What's the evidence, if any, for some local concentration(s) of dark matter in some region(s) smaller than a galaxy?

Galactic-sized - or larger - gravitating halos seem to get all the attention. I'm just wondering about the status of smaller halos/concentrations, if any.

  • $\begingroup$ Does the galactic rotation curve count? I ask because the point at which the curve deviates from what would happen w/o dark matter is well within the confines of the galactic radius. Or are you looking for something aside from that as well? $\endgroup$ – Kyle Kanos Jul 16 '14 at 13:43

This is an active (hot?) topic of research, in fact I attended a workshop on the subject just last week. In brief, no one has found a dark matter (DM) halo yet that does not host a galaxy, though we would very very much like to!

The first reason it's so difficult to find a DM halo that does not have a galaxy is that a common working definition of a galaxy is "a collection of stars, gas, dust (possibly other things, e.g. super-massive black hole) that sits in a dark matter halo". This is in contrast to star clusters (globulars, open clusters) which are collections of stars thought to be devoid of significant concentrations of DM. Traditionally, dwarf galaxies and globular clusters were classified separately, and the DM content was thought to be one of the defining characteristics. Now the delimitation between the two classes seems to be blurring a bit, and it's not clear whether these ideas and definitions will hold up in the long run. So the tricky part is that to find a DM halo without a galaxy in it, you need to find one that is actually empty, if there are any stars (or, arguably, even a gas cloud) what you have is a galaxy.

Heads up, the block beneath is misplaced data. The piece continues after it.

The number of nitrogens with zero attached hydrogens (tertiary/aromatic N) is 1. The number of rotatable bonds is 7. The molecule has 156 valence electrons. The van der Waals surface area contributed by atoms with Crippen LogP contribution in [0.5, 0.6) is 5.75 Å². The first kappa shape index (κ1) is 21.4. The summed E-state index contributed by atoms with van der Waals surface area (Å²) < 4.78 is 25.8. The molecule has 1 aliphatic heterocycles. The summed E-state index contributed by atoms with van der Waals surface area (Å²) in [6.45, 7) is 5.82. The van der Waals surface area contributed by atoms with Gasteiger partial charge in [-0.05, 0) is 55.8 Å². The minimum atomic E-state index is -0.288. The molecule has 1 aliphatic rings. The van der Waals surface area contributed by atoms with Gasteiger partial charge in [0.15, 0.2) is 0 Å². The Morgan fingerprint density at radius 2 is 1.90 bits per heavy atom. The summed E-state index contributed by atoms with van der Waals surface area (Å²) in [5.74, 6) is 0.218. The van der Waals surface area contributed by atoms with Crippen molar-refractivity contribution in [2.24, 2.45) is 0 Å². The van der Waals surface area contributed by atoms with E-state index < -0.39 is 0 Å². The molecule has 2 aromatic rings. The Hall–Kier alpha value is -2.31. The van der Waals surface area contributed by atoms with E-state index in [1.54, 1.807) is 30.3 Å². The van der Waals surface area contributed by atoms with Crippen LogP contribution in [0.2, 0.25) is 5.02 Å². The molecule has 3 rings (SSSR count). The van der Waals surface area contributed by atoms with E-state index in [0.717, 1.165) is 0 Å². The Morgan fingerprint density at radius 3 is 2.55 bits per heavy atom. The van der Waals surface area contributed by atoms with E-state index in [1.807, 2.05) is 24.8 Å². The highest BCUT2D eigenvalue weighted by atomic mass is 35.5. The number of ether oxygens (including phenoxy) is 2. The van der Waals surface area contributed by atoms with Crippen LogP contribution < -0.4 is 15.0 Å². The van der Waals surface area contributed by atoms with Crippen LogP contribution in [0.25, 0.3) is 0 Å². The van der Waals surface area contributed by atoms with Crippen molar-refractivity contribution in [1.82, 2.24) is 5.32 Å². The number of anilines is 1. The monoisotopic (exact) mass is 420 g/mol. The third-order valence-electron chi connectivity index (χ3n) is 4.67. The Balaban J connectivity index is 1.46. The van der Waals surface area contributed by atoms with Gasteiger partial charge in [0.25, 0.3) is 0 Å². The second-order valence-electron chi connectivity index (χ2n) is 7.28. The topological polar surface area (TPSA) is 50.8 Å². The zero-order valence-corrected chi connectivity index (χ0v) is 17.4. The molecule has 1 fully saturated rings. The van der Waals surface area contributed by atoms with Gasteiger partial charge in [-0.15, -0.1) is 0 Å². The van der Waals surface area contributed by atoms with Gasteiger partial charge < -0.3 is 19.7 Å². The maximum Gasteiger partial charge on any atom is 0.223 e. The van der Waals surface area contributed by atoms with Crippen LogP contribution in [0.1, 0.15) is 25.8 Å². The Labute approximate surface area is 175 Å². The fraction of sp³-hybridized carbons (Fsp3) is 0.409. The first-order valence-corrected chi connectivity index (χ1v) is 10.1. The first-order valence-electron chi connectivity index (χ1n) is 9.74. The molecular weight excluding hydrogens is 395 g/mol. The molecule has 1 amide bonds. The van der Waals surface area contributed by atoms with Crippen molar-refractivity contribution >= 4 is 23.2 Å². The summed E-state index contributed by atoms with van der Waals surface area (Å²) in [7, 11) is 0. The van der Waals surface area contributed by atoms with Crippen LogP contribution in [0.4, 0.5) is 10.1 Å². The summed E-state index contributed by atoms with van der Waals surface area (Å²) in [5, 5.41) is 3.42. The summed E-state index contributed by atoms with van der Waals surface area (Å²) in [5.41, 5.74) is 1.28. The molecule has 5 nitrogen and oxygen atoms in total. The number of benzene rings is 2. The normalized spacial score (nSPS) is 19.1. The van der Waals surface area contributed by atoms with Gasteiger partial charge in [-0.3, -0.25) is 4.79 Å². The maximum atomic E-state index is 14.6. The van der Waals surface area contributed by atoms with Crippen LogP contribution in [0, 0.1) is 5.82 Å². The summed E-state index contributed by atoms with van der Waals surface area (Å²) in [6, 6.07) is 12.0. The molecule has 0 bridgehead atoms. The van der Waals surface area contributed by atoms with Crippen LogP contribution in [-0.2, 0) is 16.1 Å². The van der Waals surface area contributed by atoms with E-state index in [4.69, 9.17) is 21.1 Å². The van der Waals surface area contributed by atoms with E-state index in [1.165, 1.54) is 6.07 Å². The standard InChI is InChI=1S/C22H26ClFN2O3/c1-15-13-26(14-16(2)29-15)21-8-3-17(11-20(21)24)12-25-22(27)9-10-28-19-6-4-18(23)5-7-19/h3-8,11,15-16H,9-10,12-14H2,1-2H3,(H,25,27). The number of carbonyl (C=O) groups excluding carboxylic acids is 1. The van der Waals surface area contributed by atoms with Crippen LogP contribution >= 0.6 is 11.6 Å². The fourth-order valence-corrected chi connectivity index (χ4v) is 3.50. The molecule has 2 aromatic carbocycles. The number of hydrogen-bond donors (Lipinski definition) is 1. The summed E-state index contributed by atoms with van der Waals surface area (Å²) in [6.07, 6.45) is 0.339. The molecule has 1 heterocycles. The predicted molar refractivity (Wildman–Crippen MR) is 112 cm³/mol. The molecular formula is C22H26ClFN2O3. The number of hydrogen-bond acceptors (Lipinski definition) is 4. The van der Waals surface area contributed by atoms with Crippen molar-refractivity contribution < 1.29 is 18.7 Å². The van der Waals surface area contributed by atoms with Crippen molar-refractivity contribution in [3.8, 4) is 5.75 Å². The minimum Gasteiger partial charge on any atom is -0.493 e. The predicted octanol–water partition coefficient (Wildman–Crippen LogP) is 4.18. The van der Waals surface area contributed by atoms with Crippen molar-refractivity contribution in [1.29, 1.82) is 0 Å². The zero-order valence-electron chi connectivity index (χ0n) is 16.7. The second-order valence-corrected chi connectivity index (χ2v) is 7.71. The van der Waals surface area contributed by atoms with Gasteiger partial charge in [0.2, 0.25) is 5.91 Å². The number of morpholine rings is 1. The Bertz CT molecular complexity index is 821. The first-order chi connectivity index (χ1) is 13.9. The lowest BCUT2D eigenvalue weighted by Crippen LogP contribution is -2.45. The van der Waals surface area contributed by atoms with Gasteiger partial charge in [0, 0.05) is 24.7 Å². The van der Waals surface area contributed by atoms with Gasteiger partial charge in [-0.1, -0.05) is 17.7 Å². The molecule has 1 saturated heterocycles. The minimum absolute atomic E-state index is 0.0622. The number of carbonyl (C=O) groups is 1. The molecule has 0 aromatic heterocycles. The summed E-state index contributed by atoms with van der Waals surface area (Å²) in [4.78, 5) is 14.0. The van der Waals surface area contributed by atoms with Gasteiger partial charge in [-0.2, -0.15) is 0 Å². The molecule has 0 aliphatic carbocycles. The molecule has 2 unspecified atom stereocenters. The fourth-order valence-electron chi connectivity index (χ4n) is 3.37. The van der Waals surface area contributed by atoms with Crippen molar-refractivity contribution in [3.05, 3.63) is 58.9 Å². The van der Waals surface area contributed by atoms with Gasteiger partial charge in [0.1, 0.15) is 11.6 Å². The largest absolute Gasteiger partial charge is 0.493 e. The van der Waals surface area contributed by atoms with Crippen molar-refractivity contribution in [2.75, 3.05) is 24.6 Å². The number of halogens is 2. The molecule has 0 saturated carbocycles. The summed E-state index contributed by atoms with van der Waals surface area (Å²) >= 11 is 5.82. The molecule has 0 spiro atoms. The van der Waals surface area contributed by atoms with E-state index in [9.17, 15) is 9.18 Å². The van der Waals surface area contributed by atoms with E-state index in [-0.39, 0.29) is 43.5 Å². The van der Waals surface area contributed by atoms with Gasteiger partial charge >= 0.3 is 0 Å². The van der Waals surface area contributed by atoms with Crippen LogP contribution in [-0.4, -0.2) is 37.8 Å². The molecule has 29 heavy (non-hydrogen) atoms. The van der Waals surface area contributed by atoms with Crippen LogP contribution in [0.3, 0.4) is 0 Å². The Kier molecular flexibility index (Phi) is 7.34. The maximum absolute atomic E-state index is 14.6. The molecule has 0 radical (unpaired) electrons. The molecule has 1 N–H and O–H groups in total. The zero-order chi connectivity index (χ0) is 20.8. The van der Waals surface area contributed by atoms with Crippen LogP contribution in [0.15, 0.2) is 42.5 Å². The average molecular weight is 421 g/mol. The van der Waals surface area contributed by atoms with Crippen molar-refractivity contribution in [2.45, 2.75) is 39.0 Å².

Another complication is that any such halo must be very small, less than about $10^{9.5}\,{\rm M}_\odot$, give or take, because every more massive halo is expected to host a galaxy. Since the only way to detect an empty DM halo is by a gravitational effect (not quite true, see below about self-interacting DM), you need to see either a gravitational interaction, or a gravitational lensing event. Because the mass is low, the possible effects are rather weak. Some current leading ideas:

  • A dark DM halo colliding with a stellar stream could leave a tell-tale gap in the stream. This is a very subtle effect, and is very difficult to both measure and model. And on top of that, it's not supposed to be especially common, and since stellar streams are only observable in sufficient detail for this measurement in our own Milky Way galaxy, there's a chance that none of the streams will currently have a gap and we'll just be out of luck.
  • A dark halo merging with a dwarf galaxy could be pretty spectacular - it would look rather like an ordinary major merger of two dwarf galaxies, except only one of the merging dwarfs would be visible. The merger rate isn't expected to be terribly high, and one has to be careful not to get confused with other types of disturbances to the system. In this case it's also very hard to determine the mass of the dark halo, which is a quantity of considerable interest.